New Sentencing Guidelines Could Shorten Drug Sentences For Tens Of Thousands Of People In Federal Prison
On Saturday, November 1, changes to federal drug sentencing guidelines take effect and courts may begin considering petitions from incarcerated individuals for sentencing reductions. Thousands of people who are currently serving long, punitive drug-related sentences in federal prisons could be eligible to apply, although no one who benefits from this reform may be released for another year, or prior to November 1, 2015.
The changes taking effect on Saturday follow a July 2014 vote by the United States Sentencing Commission to retroactively apply an amendment approved by the same government panel in April 2014 that lowers federal guidelines for sentencing people convicted of drug trafficking. Beginning on Saturday, federal judges may begin referencing the reduced guidelines in the course of sentencing people convicted of drug trafficking and individuals who were sentenced under the old drug sentencing guidelines may begin petitioning a federal judge for a hearing to evaluate whether their sentence can be shortened to match the reduced guidelines. The underlying drug guidelines amendment that shortened the length of drug sentencing guidelines was approved by the United States Sentencing Commission and submitted to Congress for review in April. Congress has taken no action to disapprove of these reforms to the drug guidelines, setting the stage for these reforms to take effect on Saturday.
“It makes little sense, of course, to reform harsh sentencing laws proactively but not retroactively,” said Ethan Nadelmann, executive director of the Drug Policy Alliance. “But that’s what politicians do when they’re scared of allowing people out of prison early. The Sentencing Commission really had no choice but to rectify the moral absurdity of keeping people locked up based on sentences that are no longer the law. What they did was right and just.”
The U.S. Sentencing Commission’s decision reflects efforts underway in Congress and by the Obama administration to reform federal drug sentencing laws, as well as a broader effort to adapt federal policy to overwhelming public support for reforming drug laws, ending marijuana prohibition, and reducing collateral consequences of a drug conviction. In 2010 Congress unanimously passed legislation reducing the crack-powder cocaine sentencing disparity. Bipartisan legislation reforming mandatory minimum sentencing, the Smarter Sentencing Act, has already passed out of committee this year and is awaiting a floor vote in the Senate. Attorney General Eric Holder has made numerous changes this year, including directing U.S. Attorneys to charge certain drug offenders in a way that ensures they won’t be subject to punitive mandatory minimum sentencing.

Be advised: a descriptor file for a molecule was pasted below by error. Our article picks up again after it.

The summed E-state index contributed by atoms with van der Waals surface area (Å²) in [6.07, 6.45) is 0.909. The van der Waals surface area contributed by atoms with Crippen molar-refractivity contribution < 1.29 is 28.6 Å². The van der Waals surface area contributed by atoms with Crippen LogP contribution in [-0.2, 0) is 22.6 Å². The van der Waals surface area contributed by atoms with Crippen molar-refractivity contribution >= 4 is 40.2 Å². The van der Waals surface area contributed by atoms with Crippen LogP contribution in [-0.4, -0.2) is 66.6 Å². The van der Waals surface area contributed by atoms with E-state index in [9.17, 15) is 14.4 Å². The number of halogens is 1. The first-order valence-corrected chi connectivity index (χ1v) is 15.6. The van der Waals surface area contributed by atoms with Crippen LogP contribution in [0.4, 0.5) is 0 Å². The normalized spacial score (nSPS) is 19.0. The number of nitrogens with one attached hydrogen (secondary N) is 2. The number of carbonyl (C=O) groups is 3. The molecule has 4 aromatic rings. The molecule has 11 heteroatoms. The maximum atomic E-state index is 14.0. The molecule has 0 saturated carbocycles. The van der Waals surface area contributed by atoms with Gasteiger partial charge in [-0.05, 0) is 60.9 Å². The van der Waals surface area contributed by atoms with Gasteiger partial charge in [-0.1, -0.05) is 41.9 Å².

In just the past six months, the U.S. House of Representatives has voted to block the Drug Enforcement Administration from spending federal funds to undermine state medical marijuana laws and state hemp cultivation laws, and has voted to allow banking institutions to accept deposits from marijuana stores and dispensaries in states that regulate marijuana.
According to the U.S. Sentencing Commission and a recent report by the Congressional Research Service, mandatory minimums have significantly contributed to overcrowding and racial disparities in the Bureau of Prisons (BOP). The BOP operates at nearly 140 percent capacity – and is on track to use one-third of the Justice Department’s budget. More than half of the prisoners in the BOP are serving time for a drug law violation. Even though African-Americans are no more likely than white people to use or sell drugs, evidence shows they are far more likely to be prosecuted for drug law violations and far more likely to receive longer sentences than white people. With less than five percent of the world’s population – but nearly 25 percent of the world’s incarcerated population – the U.S. leads the world in locking up its own citizens.
DPA Media Relations Manager Anthony Papa, who served 12 years in prison on a nonviolent drug offense, says that the retro-application of the guidelines is an “important step toward undoing some of the worst harms of the drug war by allowing people to be reunited with their families.”